When the Burj Khalifa opened a little more than a year ago, international attention focused, laser-like and rightly so, on this neo-Emerald City apparition in the Dubai desert.
Its dizzying half-mile height and status as the world's tallest building were matched only by an elegant form that pierces, needle-like, the Middle East horizon. The 2,717-foot-tall building was designed by the Chicago office of Skidmore Owings & Merrill (SOM).
Often overlooked at the time, however, was the geometric and intricately patterned landscaping at its base. It's the work of John Wong, managing principal and chairman of the board at SWA Group in Sausalito, Calif.
And it's best viewed from above.
"I had the opportunity to climb up to the top of the building and look down on it all," said George Efstathiou, consulting partner at SOM and one of the principal architects on the project. "It was hard to see the building from a half-mile up, but interesting to see the geometry in the patterns of the landscape and hardscape."
Wong's very elegant solution is a connective tissue that addresses the three-prong form of the building's base, as well as how it relates to its neighborhood and the city. His 27-acre park reaches out to a shallow lake nearby as well as to a 2.2 mile long, Michigan Avenue-style boulevard nearby.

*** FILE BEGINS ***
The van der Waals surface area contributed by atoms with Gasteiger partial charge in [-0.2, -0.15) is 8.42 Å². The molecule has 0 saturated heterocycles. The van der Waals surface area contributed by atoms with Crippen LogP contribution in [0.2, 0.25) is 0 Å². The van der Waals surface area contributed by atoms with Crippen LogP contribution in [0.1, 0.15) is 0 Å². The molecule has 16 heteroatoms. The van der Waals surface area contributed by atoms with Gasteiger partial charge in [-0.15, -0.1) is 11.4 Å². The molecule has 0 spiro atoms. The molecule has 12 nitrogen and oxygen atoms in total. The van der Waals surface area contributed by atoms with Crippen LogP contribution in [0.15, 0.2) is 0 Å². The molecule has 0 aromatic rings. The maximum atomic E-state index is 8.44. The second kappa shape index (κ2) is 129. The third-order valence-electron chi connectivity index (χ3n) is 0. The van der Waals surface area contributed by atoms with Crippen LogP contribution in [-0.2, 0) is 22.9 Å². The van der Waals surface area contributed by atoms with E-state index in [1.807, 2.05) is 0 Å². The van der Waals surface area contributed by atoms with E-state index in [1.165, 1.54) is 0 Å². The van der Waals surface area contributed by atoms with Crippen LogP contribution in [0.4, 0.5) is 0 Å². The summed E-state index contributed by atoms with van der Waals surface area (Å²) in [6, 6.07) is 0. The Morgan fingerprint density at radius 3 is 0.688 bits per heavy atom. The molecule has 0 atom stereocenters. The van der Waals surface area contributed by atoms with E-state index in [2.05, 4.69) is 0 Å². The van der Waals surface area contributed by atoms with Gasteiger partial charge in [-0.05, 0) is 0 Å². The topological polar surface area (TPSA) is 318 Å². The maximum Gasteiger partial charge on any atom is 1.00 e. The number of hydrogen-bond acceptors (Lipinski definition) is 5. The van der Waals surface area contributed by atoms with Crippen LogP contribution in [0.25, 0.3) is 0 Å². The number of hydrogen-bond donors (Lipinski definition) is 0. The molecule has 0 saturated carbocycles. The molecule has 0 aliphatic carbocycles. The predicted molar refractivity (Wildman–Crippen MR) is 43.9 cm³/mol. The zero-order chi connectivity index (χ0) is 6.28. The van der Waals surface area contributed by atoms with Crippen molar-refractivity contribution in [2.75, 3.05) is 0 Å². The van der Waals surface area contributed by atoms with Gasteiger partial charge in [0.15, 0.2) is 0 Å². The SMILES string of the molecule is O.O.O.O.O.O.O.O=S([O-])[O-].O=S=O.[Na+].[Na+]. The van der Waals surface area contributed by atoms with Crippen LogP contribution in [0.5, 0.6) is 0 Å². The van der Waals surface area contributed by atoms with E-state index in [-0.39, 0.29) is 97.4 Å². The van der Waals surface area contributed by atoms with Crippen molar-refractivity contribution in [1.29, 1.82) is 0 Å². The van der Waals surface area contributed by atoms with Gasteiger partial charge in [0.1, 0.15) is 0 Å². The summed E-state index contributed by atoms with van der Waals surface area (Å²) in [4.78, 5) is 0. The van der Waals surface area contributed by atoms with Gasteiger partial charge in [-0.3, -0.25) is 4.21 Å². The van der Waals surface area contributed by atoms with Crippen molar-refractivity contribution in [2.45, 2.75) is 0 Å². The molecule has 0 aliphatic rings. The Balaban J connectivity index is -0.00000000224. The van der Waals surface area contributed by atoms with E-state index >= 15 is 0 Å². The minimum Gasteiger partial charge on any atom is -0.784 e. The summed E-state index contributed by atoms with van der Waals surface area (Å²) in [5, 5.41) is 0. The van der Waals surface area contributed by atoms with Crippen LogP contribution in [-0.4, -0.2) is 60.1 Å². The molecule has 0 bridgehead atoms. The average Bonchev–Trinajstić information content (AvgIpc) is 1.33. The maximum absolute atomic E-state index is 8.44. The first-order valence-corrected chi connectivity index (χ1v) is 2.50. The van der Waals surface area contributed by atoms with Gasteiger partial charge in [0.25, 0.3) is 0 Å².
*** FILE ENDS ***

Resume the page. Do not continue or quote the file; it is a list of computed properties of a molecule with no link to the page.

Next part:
"The Burj has become a major focal point in the city," Wong said. "People go and spend an entire day there to shop, work and be entertained."
He carefully addressed the special needs of each of the skyscraper's three entrances -- for its Armani Hotel, its condominiums and its offices. Automobiles are the primary means of transportation to the building, but once a guest arrives, Wong provided a one-of a kind pedestrian orientation. The terminus of one entrance edges up to the lake, another to a mall and a third, to Emaar Boulevard with its allees of palms and six lanes of traffic.
"Very simply, we wanted to create a park-like setting for the tower," Wong said. "There's a terrace that steps down to the lake, where we were trying to create a cool oasis, since the environment is very hot -- six months out of the year, it's above 100 degrees. It gives you a nice cool feeling in a very hot climate."
He created a series of refreshing outdoor living rooms for the enjoyment of hotel guests, office workers and condominium owners, while providing boundaries among the three groups. A grand terrace offers a water feature -- a series of fountains -- that creates a subtle separation between public promenade and hotel entrance.
His cool palette of gray and black blocks of granite extends into the landscape, which is made up of a series of bands of lush indigenous desert plants in varying shades of cool greens. They're watered by an irrigation system that shrewdly re-uses gray water from the tower's air conditioning. Fifteen million gallons of water a year from interior condensation provide fifty percent of the plants' needs.
Wong took his cues from the shape of the building, which itself is a metaphor for a desert flower. Within his intersecting design are a series of distinctive petals that reflect those of the tower above, with concentric, radiating arcs and criss-crossing lines.
"The flower," he said, "was the form-giver."
Read more by J. Michael Welton at http://architectsandartisans.com/
(Photos: David Gal, SWA Group)
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